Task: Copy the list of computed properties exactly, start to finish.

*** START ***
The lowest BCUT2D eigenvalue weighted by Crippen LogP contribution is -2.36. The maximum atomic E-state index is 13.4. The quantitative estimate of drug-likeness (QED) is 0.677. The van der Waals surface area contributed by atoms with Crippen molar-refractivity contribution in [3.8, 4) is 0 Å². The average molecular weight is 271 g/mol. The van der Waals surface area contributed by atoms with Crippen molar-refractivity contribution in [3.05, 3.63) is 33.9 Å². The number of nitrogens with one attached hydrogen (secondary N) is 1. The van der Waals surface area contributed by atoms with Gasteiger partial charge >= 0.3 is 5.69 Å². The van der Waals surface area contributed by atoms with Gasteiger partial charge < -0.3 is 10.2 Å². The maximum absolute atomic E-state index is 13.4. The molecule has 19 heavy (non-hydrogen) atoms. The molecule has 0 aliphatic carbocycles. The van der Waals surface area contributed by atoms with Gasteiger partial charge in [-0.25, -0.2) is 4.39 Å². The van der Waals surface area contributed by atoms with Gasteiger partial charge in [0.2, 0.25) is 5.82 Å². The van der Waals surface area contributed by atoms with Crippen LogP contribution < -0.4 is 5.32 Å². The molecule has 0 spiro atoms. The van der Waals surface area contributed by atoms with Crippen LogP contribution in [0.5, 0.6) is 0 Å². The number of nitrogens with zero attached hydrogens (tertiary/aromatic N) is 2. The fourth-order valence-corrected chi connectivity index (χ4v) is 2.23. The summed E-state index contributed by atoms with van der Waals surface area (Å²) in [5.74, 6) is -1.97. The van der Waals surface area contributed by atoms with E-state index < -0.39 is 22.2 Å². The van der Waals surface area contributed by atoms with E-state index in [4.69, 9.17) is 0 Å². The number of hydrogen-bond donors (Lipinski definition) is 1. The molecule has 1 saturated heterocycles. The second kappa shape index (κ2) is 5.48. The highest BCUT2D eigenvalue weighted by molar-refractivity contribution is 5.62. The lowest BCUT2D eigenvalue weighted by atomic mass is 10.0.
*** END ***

The lowest BCUT2D eigenvalue weighted by Crippen LogP contribution is -2.36. The maximum atomic E-state index is 13.4. The quantitative estimate of drug-likeness (QED) is 0.677. The van der Waals surface area contributed by atoms with Crippen molar-refractivity contribution in [3.8, 4) is 0 Å². The average molecular weight is 271 g/mol. The van der Waals surface area contributed by atoms with Crippen molar-refractivity contribution in [3.05, 3.63) is 33.9 Å². The number of nitrogens with one attached hydrogen (secondary N) is 1. The van der Waals surface area contributed by atoms with Gasteiger partial charge >= 0.3 is 5.69 Å². The van der Waals surface area contributed by atoms with Gasteiger partial charge < -0.3 is 10.2 Å². The maximum absolute atomic E-state index is 13.4. The molecule has 19 heavy (non-hydrogen) atoms. The molecule has 0 aliphatic carbocycles. The van der Waals surface area contributed by atoms with Gasteiger partial charge in [-0.25, -0.2) is 4.39 Å². The van der Waals surface area contributed by atoms with Gasteiger partial charge in [0.2, 0.25) is 5.82 Å². The van der Waals surface area contributed by atoms with Crippen LogP contribution < -0.4 is 5.32 Å². The molecule has 0 spiro atoms. The van der Waals surface area contributed by atoms with Crippen LogP contribution in [0.5, 0.6) is 0 Å². The number of nitrogens with zero attached hydrogens (tertiary/aromatic N) is 2. The fourth-order valence-corrected chi connectivity index (χ4v) is 2.23. The summed E-state index contributed by atoms with van der Waals surface area (Å²) in [5.74, 6) is -1.97. The van der Waals surface area contributed by atoms with E-state index < -0.39 is 22.2 Å². The van der Waals surface area contributed by atoms with E-state index in [4.69, 9.17) is 0 Å². The number of hydrogen-bond donors (Lipinski definition) is 1. The molecule has 1 saturated heterocycles. The second kappa shape index (κ2) is 5.48. The highest BCUT2D eigenvalue weighted by molar-refractivity contribution is 5.62. The lowest BCUT2D eigenvalue weighted by atomic mass is 10.0.